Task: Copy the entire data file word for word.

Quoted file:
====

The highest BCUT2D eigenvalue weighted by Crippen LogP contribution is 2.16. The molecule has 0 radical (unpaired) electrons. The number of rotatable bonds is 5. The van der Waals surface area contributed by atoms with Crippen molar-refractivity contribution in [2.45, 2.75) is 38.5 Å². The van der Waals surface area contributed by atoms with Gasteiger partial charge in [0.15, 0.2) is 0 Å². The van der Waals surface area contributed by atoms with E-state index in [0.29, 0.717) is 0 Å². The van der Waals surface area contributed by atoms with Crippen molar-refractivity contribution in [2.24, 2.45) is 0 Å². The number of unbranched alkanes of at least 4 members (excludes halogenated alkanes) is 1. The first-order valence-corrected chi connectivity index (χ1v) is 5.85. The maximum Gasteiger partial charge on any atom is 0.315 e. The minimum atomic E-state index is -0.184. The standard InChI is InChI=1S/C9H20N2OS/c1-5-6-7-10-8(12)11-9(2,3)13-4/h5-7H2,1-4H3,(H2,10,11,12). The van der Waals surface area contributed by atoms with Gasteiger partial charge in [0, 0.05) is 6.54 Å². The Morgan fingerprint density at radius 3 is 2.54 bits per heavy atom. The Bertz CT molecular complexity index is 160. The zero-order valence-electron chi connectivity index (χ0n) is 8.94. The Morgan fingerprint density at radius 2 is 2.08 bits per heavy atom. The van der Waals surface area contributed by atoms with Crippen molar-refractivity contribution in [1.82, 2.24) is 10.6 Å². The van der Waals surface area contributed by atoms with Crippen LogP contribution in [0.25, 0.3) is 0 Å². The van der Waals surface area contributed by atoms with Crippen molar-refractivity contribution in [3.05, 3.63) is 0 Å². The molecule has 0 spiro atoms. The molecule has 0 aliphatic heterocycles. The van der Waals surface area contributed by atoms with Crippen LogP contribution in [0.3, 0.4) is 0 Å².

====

The highest BCUT2D eigenvalue weighted by Crippen LogP contribution is 2.16. The molecule has 0 radical (unpaired) electrons. The number of rotatable bonds is 5. The van der Waals surface area contributed by atoms with Crippen molar-refractivity contribution in [2.45, 2.75) is 38.5 Å². The van der Waals surface area contributed by atoms with Gasteiger partial charge in [0.15, 0.2) is 0 Å². The van der Waals surface area contributed by atoms with E-state index in [0.29, 0.717) is 0 Å². The van der Waals surface area contributed by atoms with Crippen molar-refractivity contribution in [2.24, 2.45) is 0 Å². The number of unbranched alkanes of at least 4 members (excludes halogenated alkanes) is 1. The first-order valence-corrected chi connectivity index (χ1v) is 5.85. The maximum Gasteiger partial charge on any atom is 0.315 e. The minimum atomic E-state index is -0.184. The standard InChI is InChI=1S/C9H20N2OS/c1-5-6-7-10-8(12)11-9(2,3)13-4/h5-7H2,1-4H3,(H2,10,11,12). The van der Waals surface area contributed by atoms with Gasteiger partial charge in [0, 0.05) is 6.54 Å². The Morgan fingerprint density at radius 3 is 2.54 bits per heavy atom. The Bertz CT molecular complexity index is 160. The zero-order valence-electron chi connectivity index (χ0n) is 8.94. The Morgan fingerprint density at radius 2 is 2.08 bits per heavy atom. The van der Waals surface area contributed by atoms with Crippen molar-refractivity contribution in [1.82, 2.24) is 10.6 Å². The van der Waals surface area contributed by atoms with Crippen LogP contribution in [0.25, 0.3) is 0 Å². The van der Waals surface area contributed by atoms with Crippen molar-refractivity contribution in [3.05, 3.63) is 0 Å². The molecule has 0 spiro atoms. The molecule has 0 aliphatic heterocycles. The van der Waals surface area contributed by atoms with Crippen LogP contribution in [0.3, 0.4) is 0 Å².